Narratives, Politics, and the Public Sphere Struggles Over Political Reform in the Final Transitional Years in Hong Kong (1992–1994)
Published in 1999, the book invites readers to rethink about the contemporary form of politics in terms of the cultural and narrative logics of public discourse. The author proposes that the notions of 'public' and 'narrative' are central to understanding the discursive formation of public opinion. Incorporating a reformulated conception of the public into a theory of narrative progression, Dr. Ku explains (1) the interaction between narrative construction and political conflicts in politics of public credibility and (2) the progressive or narrative formation of the force of the ’public’ out of the struggle as well as its power over the positioning and re-positioning of the actors. Using the method of textual interpretation of newspaper discourses, she analyzes the interplay between politics and the 'public' by delving into the continuously changing narrative contexts wherein the controversy over governor Patten’s reform proposals unfolded in Hong Kong between 1992 and 1994.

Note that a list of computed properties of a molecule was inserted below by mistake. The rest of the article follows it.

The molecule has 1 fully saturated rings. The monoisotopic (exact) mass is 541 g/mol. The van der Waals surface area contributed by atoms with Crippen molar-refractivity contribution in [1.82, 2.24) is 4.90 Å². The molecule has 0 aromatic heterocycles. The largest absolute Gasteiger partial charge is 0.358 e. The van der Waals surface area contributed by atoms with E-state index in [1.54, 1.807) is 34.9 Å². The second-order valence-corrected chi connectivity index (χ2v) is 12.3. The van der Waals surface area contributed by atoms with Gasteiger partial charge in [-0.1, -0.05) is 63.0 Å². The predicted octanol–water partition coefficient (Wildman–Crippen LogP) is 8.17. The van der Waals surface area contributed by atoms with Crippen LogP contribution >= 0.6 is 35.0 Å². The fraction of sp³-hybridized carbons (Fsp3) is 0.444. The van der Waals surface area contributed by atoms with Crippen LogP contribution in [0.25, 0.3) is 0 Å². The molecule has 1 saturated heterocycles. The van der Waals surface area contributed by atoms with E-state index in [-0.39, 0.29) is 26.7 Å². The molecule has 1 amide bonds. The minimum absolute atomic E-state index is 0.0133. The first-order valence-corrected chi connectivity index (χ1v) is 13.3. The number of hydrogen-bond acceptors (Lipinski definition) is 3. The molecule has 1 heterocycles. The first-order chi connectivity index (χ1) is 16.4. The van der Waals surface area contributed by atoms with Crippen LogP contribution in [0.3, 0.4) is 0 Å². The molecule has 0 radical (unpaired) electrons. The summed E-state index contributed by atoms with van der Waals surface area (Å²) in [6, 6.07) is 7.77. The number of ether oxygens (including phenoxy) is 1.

'[Her] analysis is systematically developed and well crafted.' The China Journal 'Agnes Ku's work reminds readers of the importance of agenda-setting and issue definition in the sphere of politics in general and the politics of reform in particular...this in-depth case study is a good qualitative work and will provide students with an alternative to elite-centric explanations of the politics of reform.' Journal of Asian and African Studies